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Collecting Social Security Benefits After a Divorce

If you're 62 years of age or more and your marriage lasted at least 10 years, then congratulations, because you could be entitled to a portion of your ex-spouse's Social Security retirement benefit. Boston.com reports that a divorcee can increase their Social Security benefit without reducing his her her ex-spouse's benefit.

In order to be eligible for an ex-spouse's Social Security benefits, the divorcee must not be re-married at the time of applying for the benefits. The ex-spouse must be at least 62 years of age in order to collect the Social Security money, but he or she does not have to be retired.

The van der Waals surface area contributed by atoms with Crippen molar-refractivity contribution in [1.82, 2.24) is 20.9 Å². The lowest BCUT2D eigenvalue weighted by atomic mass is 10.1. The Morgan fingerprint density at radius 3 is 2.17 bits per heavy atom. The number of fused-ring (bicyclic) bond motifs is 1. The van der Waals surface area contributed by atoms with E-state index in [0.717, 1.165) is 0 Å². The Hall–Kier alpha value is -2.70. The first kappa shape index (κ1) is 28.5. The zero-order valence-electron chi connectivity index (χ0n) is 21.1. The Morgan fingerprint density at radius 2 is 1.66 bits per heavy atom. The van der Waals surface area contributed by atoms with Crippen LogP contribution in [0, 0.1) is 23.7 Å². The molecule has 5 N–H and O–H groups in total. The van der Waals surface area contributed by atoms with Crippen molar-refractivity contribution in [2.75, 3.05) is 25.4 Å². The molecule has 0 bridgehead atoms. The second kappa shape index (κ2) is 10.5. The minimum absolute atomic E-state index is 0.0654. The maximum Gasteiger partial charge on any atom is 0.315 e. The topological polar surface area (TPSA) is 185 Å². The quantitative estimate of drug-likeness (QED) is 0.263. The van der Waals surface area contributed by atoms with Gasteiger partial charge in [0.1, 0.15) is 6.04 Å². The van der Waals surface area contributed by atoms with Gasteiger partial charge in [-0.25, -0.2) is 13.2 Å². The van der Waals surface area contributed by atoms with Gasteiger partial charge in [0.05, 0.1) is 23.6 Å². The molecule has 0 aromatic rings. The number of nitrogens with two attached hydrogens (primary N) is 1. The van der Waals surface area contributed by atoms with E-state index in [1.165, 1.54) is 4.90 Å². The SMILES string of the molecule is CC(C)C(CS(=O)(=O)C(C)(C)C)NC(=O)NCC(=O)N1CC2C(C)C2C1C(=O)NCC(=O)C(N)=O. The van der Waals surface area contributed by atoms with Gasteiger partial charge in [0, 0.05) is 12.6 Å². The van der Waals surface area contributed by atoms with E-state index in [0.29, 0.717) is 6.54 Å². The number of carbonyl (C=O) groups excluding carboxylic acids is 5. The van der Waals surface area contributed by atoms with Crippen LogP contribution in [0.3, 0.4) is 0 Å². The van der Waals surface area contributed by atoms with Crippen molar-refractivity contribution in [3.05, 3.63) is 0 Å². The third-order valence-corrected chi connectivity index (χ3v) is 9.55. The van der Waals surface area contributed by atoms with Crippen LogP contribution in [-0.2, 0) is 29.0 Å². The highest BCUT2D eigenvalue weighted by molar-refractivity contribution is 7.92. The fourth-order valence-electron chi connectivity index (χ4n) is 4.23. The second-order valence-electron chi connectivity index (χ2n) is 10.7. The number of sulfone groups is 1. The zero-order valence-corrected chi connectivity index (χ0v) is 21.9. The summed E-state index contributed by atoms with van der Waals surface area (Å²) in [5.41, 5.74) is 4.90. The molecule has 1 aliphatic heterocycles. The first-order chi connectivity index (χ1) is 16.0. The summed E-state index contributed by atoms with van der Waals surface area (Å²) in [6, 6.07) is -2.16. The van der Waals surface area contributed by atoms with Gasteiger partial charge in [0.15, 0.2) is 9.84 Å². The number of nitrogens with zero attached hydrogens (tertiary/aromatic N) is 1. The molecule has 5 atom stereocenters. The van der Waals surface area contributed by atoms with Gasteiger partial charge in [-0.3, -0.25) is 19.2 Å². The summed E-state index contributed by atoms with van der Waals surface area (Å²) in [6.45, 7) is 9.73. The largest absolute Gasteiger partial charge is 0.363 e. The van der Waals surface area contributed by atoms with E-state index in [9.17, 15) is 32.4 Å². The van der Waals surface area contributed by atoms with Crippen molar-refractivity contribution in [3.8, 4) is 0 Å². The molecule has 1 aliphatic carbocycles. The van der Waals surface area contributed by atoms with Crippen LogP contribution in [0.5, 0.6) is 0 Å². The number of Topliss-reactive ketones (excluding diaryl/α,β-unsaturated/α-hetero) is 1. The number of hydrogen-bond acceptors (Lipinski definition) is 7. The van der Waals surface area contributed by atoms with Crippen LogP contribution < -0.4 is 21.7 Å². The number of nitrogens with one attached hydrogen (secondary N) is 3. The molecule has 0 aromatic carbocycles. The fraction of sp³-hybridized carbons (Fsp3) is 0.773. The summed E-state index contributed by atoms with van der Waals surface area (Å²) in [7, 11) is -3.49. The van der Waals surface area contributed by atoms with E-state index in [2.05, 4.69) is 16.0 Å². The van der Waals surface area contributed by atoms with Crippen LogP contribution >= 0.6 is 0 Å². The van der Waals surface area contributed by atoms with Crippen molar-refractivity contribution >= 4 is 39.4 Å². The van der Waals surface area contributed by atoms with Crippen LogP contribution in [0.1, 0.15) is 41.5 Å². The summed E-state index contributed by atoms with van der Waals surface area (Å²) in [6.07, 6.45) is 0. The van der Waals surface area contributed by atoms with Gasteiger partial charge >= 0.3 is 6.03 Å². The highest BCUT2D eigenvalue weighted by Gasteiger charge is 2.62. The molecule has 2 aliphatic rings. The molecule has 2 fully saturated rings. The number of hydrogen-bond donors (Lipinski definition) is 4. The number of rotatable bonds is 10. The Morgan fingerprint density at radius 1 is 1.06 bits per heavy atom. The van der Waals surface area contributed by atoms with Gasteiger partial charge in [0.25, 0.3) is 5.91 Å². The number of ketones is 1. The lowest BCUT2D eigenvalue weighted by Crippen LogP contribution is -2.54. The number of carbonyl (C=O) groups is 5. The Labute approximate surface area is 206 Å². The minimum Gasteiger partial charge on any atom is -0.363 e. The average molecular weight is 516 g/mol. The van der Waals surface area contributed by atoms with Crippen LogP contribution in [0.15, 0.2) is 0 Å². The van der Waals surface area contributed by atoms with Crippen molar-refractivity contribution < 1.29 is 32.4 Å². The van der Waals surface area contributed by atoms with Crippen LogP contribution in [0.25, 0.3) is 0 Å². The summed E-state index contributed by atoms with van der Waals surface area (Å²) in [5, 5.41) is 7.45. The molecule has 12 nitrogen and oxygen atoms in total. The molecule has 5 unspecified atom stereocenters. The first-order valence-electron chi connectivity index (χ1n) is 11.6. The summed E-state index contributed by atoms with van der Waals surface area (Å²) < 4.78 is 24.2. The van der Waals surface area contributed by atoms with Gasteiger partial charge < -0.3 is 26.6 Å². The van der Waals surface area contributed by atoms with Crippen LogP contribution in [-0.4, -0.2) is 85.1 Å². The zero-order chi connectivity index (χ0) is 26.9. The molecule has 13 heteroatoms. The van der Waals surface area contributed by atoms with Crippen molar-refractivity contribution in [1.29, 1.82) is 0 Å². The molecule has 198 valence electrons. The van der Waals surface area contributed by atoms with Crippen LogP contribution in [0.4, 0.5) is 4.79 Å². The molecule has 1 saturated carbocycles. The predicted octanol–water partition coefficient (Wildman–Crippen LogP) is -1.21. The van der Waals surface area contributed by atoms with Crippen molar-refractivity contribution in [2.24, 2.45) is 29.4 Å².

FindLaw states that divorce isn’t the only way that a person is entitled to an ex-spouse’s Social Security. A widow or widower is also usually entitled to Social Security benefits after a spouse dies, even if he or she is still working when applying for the benefits. If a divorced spouse dies, then you can also receive benefits as a widow or widower as long as the marriage lasted 10 years or more and the surviving spouse is not currently married.

After a marriage, newlyweds should make sure that the names on their tax returns match those registered with the Social Security Administration (SSA) to prevent future problems that could arise.

In general, the surviving spouse cannot collect the Social Security benefits if he or she decides to remarry before the age of 60, unless the latter marriage ends. More information on how divorce or re-marriage affects Social Security benefits and retirement benefits can be found through our Related Resource pages.

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